“All you have to do is believe, and we do this all the time,” said Ebenezer Scroom, CEO of Faith-Based Software Development Inc. (FBSDI), which sponsored the conference. “We turn the car key and believe that our engine will start… and it does. We push bread down into the toaster and believe that toast will pop out… and it does. We write thousand of lines of C# or Java, click the ‘Build’ button and believe the application will execute correctly the first time. In his heart of hearts, every developer believes this! The good news is that if you follow the principles of Faith-Based Development, your app will work the first time.”

Scroom cited anecdotal studies that demonstrate the power of Faith-Based Development to cut costs, shorten development cycles, improve software quality, and so on. “These results have been validated by industry analysts,” he said, “who were duly impressed when we hired them to author white papers and conduct webinars for FBSDI.”

There are four pillars of Faith-Based Development, explained Scroom, all of which can be easily implemented by tools sold by FBSDI. A project begins with Faith-Based Modeling, where architects use UML to document what Scroom calls “Faith Cases.”

Next, Faith-Based Coding relies on plug-in modules for Visual Studio Team System and Eclipse. “If you have faith that your syntax is right, then it’s going to be right,” he said.

The third phase is Faith-Based Testing. “This is perhaps the easiest part to learn.” Scroom said. “Developers are used to firing up their automated test suites, closing their eyes and praying. What we now know is that it’s the quality of the prayer, not the comprehensiveness of the test harness, that really matters.”

Finally, he said, it’s time for FBSDI’s Faith-Based Build and Deployment Services to bring together the final assemblies and push them out to the data center in one irrevocable operation.

“If you believe the software will be perfect the first time, there’s no reason to implement a phased rollout,” Scroom said. “If you have faith, you will succeed. If not… have I mentioned our professional services division?”

CLOUDBASIC opens computing paradigm to students, Mindy

DARTMOUTH, N.H., APRIL 1 — Hearkening back to the earliest days of computing education, a team of computer scientists have developed a special programming language to help students learn how to create mashups in the cloud. The language, CLOUDBASIC, was unveiled at Dartmouth College, home of the original version of BASIC.

“It’s been 47 years since John Kemeny and Thomas Kurtz showed off Dartmouth BASIC,” said Sara dePragma, a graduate student involved with the programming initiative as part of her Masters in Computer Education. “Heck, I wasn’t even born then. Come to think of it, neither were my parents. Sheesh!”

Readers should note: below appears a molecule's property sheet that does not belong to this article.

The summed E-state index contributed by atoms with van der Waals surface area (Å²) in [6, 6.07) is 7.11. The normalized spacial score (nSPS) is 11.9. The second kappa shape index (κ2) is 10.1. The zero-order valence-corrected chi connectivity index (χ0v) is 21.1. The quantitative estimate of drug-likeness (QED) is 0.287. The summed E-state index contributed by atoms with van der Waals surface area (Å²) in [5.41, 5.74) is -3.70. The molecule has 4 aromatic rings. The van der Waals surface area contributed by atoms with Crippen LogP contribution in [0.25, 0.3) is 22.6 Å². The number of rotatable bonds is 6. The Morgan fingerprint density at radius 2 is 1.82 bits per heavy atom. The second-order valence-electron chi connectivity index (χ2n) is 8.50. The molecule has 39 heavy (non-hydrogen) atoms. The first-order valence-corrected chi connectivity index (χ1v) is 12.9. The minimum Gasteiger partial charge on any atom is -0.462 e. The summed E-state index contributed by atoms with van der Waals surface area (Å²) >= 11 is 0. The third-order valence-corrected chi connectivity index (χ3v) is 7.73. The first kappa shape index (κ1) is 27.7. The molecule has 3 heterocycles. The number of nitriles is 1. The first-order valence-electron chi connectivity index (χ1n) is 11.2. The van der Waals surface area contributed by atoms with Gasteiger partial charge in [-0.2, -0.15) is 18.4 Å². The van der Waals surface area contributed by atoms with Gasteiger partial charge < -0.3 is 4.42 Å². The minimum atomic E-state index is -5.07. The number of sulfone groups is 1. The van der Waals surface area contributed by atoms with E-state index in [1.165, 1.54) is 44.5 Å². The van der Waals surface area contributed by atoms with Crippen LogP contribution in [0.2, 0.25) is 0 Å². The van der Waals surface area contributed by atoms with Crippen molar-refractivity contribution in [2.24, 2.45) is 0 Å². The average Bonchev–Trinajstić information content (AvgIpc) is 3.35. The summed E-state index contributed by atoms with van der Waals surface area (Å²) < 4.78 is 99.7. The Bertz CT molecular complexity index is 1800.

According to dePragma, the eight design principles of CLOUDBASIC are:

1. Be so easy that total losers like her roommate Mindy could use it.
2. Be a general-purpose programming language suitable to use as both a dessert topping and a floor wax.
3. Allow advanced features to be added for experts (which, duh, would make the language unusable by Mindy).
4. Be interactive using things called “dialog boxes.”
5. Provide clear and friendly error messages when a rogue program brings down the entire cloud environment.
6. Respond quickly for small programs, such as “Hello, Cloud.”
7. Not to require an understanding of the cloud’s hardware, unless the server is using an AMD processor.
8. Shield the user from the cloud, because the cloud is very big and ethereal.

Prof. Angus McMushroom, dePragma’s advisor, was quick to point out that the use of the GOTO statement within CLOUDBASIC was not his idea. “It’s not my idea,” he insisted. “I just know that nothing good’s going to come of it. I can just imagine that Ed Dijkstra’s turning in his grave. Just don’t blame me, okay?”

At the Dartmouth announcement, representatives of major cloud and industry players were present to pledge their support for the language:

• Microsoft released the first Community Technology Preview of CloudBasic#.NET for Windows Azure and the unannounced Visual Studio Team System Cloud Edition 2012.

• Sun announced that the Java Community Process would begin a JSR to develop with a language that’s similar to CloudBasic#.NET, except incompatible in a few subtle ways, and which would be implemented in NetBeans.

• The Eclipse Foundation is trying hard to come up with an acronym for their own CLOUDBASIC project, which it says will have OSGi extensions that will render it subtly incompatible with what Microsoft and Sun are doing.

• Apple has released iCLOUDBASIC, available in the iTunes App Store as a US$0.99 download.

• Google showed off the public beta of Google CLOUDBASIC Web Services, which are expected to remain in public beta for the next 20 years.

• invited SD Times readers to purchase the Kindle version of “CLOUDBASIC for Total Losers Like Mindy” at a 25% discount. Use the code MINDYISALOSER at checkout.

• The Free Software Foundation released an angry statement warning that it and the Software Freedom Law Center will sue any organization that doesn’t refer to the language as either GNU/CLOUDBASIC or as gcb.

“I’m so delighted to see everyone adopting CLOUDBASIC,” said Dartmouth’s dePragma. “Now, who’s up for helping me design its debugger for my Ph.D. dissertation? Mindy?”